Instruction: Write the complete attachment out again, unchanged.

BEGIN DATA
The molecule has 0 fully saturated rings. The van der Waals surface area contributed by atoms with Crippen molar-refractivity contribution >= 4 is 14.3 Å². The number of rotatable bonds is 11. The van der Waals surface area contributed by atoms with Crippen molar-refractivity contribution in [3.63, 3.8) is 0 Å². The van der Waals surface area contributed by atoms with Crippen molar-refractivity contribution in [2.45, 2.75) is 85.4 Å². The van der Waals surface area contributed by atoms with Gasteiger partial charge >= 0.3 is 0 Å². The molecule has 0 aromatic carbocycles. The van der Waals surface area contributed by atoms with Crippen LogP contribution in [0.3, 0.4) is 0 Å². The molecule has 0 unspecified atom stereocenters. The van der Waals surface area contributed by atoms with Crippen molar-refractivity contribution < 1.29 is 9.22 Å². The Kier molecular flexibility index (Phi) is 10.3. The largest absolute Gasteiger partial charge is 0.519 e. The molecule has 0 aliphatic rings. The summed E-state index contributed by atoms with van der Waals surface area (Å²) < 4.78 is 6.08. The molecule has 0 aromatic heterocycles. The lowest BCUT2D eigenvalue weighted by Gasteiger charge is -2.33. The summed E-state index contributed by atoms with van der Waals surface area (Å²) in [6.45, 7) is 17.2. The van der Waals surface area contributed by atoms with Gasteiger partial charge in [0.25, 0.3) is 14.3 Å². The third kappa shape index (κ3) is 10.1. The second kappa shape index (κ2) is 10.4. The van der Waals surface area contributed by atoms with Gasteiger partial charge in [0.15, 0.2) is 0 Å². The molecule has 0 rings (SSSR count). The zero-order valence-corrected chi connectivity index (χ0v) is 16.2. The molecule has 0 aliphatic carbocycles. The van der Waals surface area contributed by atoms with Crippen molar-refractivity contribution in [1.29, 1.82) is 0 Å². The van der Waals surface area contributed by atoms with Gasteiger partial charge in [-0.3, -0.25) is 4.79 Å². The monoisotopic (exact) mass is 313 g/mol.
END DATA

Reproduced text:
The molecule has 0 fully saturated rings. The van der Waals surface area contributed by atoms with Crippen molar-refractivity contribution >= 4 is 14.3 Å². The number of rotatable bonds is 11. The van der Waals surface area contributed by atoms with Crippen molar-refractivity contribution in [3.63, 3.8) is 0 Å². The van der Waals surface area contributed by atoms with Crippen molar-refractivity contribution in [2.45, 2.75) is 85.4 Å². The van der Waals surface area contributed by atoms with Gasteiger partial charge >= 0.3 is 0 Å². The molecule has 0 aromatic carbocycles. The van der Waals surface area contributed by atoms with Crippen LogP contribution in [0.3, 0.4) is 0 Å². The molecule has 0 unspecified atom stereocenters. The van der Waals surface area contributed by atoms with Crippen molar-refractivity contribution < 1.29 is 9.22 Å². The Kier molecular flexibility index (Phi) is 10.3. The largest absolute Gasteiger partial charge is 0.519 e. The molecule has 0 aliphatic rings. The summed E-state index contributed by atoms with van der Waals surface area (Å²) < 4.78 is 6.08. The molecule has 0 aromatic heterocycles. The lowest BCUT2D eigenvalue weighted by Gasteiger charge is -2.33. The summed E-state index contributed by atoms with van der Waals surface area (Å²) in [6.45, 7) is 17.2. The van der Waals surface area contributed by atoms with Gasteiger partial charge in [0.25, 0.3) is 14.3 Å². The third kappa shape index (κ3) is 10.1. The second kappa shape index (κ2) is 10.4. The van der Waals surface area contributed by atoms with Gasteiger partial charge in [0.15, 0.2) is 0 Å². The molecule has 0 rings (SSSR count). The zero-order valence-corrected chi connectivity index (χ0v) is 16.2. The molecule has 0 aliphatic carbocycles. The van der Waals surface area contributed by atoms with Crippen molar-refractivity contribution in [1.29, 1.82) is 0 Å². The van der Waals surface area contributed by atoms with Gasteiger partial charge in [-0.3, -0.25) is 4.79 Å². The monoisotopic (exact) mass is 313 g/mol.